Optimization Week 13: Newton method and barrier method

1 Newton method (Second order method)

1.1 Motivation

  • Gradient methods is first order, which uses a linear approximation to iterate.
  • Gradient method is not affine invariant. A linear or affine change will of variables will cahnge the convergence rate.
  • Thus use the change to get the best convergence rate, which requires the Hessian to be identity, resulting in the second order method, Newton method.

1.2 Idea of Newton method

  • Use local quadratic approximation
    g ( x ) = f ( x 0 ) + ∇ f ( x 0 ) T ( x − x 0 ) + ( x − x 0 ) T ∇ 2 f ( x 0 ) ( x − x 0 ) g(x)=f(x_0)+\nabla f(x_0)^T(x-x_0)+(x-x_0)^T\nabla^2 f(x_0)(x-x_0) g(x)=f(x0)+f(x0)T(xx0)+(xx0)T2f(x0)(xx0) x + = arg min ⁡ x g ( x ) = x 0 − [ ∇ 2 f ( x 0 ) T ] − 1 ∇ f ( x 0 ) x_+=\argmin_xg(x)=x_0-[\nabla^2 f(x_0)^T]^{-1}\nabla f(x_0) x+=xargming(x)=x0[2f(x0)T]1f(x0)

1.3 Newton method

x + = x 0 − η [ ∇ 2 f ( x 0 ) ] − 1 ∇ f ( x 0 ) x_+=x_0-\eta[\nabla^2 f(x_0)]^{-1}\nabla f(x_0) x+=x0η[2f(x0)]1f(x0)

  • Affine invariant
  • Need to know Hessian ∇ 2 f \nabla^2f 2f
  • Converge fast
  • Expensive each iteration

1.4 Step size

  • η = 1 \eta=1 η=1: pure newton, may not converge
  • Backtracking line search (BLTS):
    α < 1 / 2 , β < 1 \alpha<1/2, \beta<1 α<1/2,β<1
    d = [ ∇ 2 f ( x 0 ) ] − 1 ∇ f ( x 0 ) d=[\nabla^2 f(x_0)]^{-1}\nabla f(x_0) d=[2f(x0)]1f(x0)
    while f ( x − η d ) > f ( x ) − α η ∇ f ( x ) T d f(x-\eta d)>f(x)-\alpha \eta \nabla f(x)^Td f(xηd)>f(x)αηf(x)Td
    η = η β \quad \quad \eta=\eta \beta η=ηβ
    Backtracking line search is a way to choose the step size by starting from a very optimistic step size, and then checking if we are too optimistic. And if we are, we decrease it by a fraction beta. And alpha is a parameter that decides whether we’re optimistic or not.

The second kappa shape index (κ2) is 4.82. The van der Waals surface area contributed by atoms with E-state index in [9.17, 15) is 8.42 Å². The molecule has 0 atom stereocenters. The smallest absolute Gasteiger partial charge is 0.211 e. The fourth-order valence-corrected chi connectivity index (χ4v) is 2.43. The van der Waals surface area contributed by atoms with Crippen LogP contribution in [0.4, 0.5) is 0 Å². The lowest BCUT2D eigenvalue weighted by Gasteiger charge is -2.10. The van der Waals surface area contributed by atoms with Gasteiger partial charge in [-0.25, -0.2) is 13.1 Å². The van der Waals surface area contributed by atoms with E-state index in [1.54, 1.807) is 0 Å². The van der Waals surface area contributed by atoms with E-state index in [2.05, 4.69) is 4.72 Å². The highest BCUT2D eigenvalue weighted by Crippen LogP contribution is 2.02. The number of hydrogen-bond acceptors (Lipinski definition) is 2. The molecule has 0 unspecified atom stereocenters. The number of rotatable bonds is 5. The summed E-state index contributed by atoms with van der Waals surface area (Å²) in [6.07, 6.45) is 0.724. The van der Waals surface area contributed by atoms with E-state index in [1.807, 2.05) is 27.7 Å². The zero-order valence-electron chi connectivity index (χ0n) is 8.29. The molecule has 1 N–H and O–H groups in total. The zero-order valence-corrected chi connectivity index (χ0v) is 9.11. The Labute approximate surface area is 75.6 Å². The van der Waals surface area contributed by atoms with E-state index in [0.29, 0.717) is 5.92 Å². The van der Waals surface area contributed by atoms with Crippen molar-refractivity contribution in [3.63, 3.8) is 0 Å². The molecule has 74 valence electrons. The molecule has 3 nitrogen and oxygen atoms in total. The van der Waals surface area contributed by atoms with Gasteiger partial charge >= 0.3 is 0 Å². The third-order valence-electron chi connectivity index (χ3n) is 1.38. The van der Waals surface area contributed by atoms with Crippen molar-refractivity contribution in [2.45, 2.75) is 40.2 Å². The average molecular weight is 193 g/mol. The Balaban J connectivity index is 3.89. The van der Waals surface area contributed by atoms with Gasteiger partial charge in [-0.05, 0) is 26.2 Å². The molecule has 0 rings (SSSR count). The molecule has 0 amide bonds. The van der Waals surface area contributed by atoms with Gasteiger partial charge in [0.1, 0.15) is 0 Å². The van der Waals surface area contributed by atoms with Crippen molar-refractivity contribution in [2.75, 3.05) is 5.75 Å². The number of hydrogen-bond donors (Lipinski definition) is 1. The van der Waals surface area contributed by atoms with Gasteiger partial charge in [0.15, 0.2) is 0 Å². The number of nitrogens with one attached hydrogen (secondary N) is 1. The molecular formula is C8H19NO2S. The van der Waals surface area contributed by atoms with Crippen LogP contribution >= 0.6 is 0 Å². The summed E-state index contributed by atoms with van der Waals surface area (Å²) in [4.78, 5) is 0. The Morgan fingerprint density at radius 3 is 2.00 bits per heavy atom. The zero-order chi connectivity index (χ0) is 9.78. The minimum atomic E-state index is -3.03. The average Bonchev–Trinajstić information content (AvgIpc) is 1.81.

1.5 Convergence with BTLS

  • Prerequisite 1: m I ≤ ∇ 2 f ( x ) ≤ M I mI\leq\nabla^2f(x)\leq MI mI2f(x)MI
  • Prerequisite 2: ∇ 2 f ( x ) \nabla^2f(x) 2f(x) is L-lipschitz
  • Two-phase convergence:
    • Damped phase ( ∣ ∣ ∇ f ( x ) ≥ α ∣ ∣ ||\nabla f(x)\geq \alpha|| f(x)α): f ( x t ) − f ( x ∗ ) ≤ f ( x 0 ) − f ∗ − γ t f(x_t)-f(x^*)\leq f(x_0)-f^*-\gamma t f(xt)f(x)f(x0)fγt
    • Pure phase ( ∣ ∣ ∇ f ( x ) < α ∣ ∣ ||\nabla f(x)< \alpha|| f(x)<α, BTLS selects η = 1 \eta=1 η=1): f ( x t ) − f ( x ∗ ) ≤ 2 m 3 L 2 ( 1 2 ) 2 t − t 0 + 1 f(x_t)-f(x^*)\leq \frac{2m^3}{L^2}(\frac{1}{2})^{2^{t-t_0+1}} f(xt)f(x)L22m3(21)2tt0+1, or L 2 m 2 ∣ ∣ ∇ f ( x + ) ∣ ∣ ≤ ( L 2 m 2 ∣ ∣ ∇ f ( x ) ∣ ∣ ) 2 \frac{L}{2m^2}||\nabla f(x_+)||\leq(\frac{L}{2m^2}||\nabla f(x)||)^2 2m2Lf(x+)(2m2Lf(x))2.
  • Steps to reach ε \varepsilon ε accuracy: f ( x 0 ) − f ∗ γ + log ⁡ log ⁡ ( ε 0 ε ) \frac{f(x_0)-f^*}{\gamma}+\log\log(\frac{\varepsilon_0}{\varepsilon}) γf(x0)f+loglog(εε0), quadratic convergence
  • Gradient descent: log ⁡ ( 1 ε ) \log(\frac{1}{\varepsilon}) log(ε1), linear convergence.

1.6 Scale free Newton

1.6.1 Definition

  • A one-dimensional convex function f : R → R f:\mathbb{R}\rightarrow \mathbb{R} f:RR is self-concordant if ∣ f ′ ′ ′ ∣ ≤ 2 [ f ′ ′ ( x ) ] 3 2 |f'''|\leq 2[f''(x)]^{\frac{3}{2}} f2[f(x)]23.